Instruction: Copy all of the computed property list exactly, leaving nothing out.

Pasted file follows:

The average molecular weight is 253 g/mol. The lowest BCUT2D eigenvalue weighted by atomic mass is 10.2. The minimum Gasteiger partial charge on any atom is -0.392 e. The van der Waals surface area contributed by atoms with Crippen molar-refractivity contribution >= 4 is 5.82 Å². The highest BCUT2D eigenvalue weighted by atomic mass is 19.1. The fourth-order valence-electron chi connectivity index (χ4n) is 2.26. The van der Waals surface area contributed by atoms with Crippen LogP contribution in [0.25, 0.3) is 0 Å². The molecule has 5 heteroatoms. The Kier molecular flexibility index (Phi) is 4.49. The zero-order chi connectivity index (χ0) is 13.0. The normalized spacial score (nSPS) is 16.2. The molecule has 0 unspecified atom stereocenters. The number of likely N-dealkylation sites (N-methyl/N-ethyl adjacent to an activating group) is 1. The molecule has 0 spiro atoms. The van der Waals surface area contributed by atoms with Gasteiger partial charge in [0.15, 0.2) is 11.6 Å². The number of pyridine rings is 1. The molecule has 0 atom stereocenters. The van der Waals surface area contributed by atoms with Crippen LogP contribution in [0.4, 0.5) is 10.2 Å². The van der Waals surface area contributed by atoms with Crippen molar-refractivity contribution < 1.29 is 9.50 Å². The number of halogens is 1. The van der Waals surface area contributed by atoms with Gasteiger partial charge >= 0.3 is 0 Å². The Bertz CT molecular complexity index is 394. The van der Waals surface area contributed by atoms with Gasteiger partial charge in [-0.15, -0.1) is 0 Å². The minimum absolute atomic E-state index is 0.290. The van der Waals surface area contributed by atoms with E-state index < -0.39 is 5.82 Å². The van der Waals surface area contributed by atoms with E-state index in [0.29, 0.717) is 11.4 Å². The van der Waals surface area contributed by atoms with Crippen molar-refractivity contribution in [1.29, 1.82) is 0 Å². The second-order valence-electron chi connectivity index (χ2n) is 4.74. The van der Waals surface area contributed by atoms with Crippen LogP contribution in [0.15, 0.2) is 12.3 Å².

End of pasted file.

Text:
The average molecular weight is 253 g/mol. The lowest BCUT2D eigenvalue weighted by atomic mass is 10.2. The minimum Gasteiger partial charge on any atom is -0.392 e. The van der Waals surface area contributed by atoms with Crippen molar-refractivity contribution >= 4 is 5.82 Å². The highest BCUT2D eigenvalue weighted by atomic mass is 19.1. The fourth-order valence-electron chi connectivity index (χ4n) is 2.26. The van der Waals surface area contributed by atoms with Crippen LogP contribution in [0.25, 0.3) is 0 Å². The molecule has 5 heteroatoms. The Kier molecular flexibility index (Phi) is 4.49. The zero-order chi connectivity index (χ0) is 13.0. The normalized spacial score (nSPS) is 16.2. The molecule has 0 unspecified atom stereocenters. The number of likely N-dealkylation sites (N-methyl/N-ethyl adjacent to an activating group) is 1. The molecule has 0 spiro atoms. The van der Waals surface area contributed by atoms with Gasteiger partial charge in [0.15, 0.2) is 11.6 Å². The number of pyridine rings is 1. The molecule has 0 atom stereocenters. The van der Waals surface area contributed by atoms with Crippen LogP contribution in [0.4, 0.5) is 10.2 Å². The van der Waals surface area contributed by atoms with Crippen molar-refractivity contribution < 1.29 is 9.50 Å². The number of halogens is 1. The van der Waals surface area contributed by atoms with Gasteiger partial charge >= 0.3 is 0 Å². The Bertz CT molecular complexity index is 394. The van der Waals surface area contributed by atoms with Gasteiger partial charge in [-0.15, -0.1) is 0 Å². The minimum absolute atomic E-state index is 0.290. The van der Waals surface area contributed by atoms with E-state index < -0.39 is 5.82 Å². The van der Waals surface area contributed by atoms with E-state index in [0.29, 0.717) is 11.4 Å². The van der Waals surface area contributed by atoms with Crippen molar-refractivity contribution in [1.29, 1.82) is 0 Å². The second-order valence-electron chi connectivity index (χ2n) is 4.74. The van der Waals surface area contributed by atoms with Crippen LogP contribution in [0.15, 0.2) is 12.3 Å².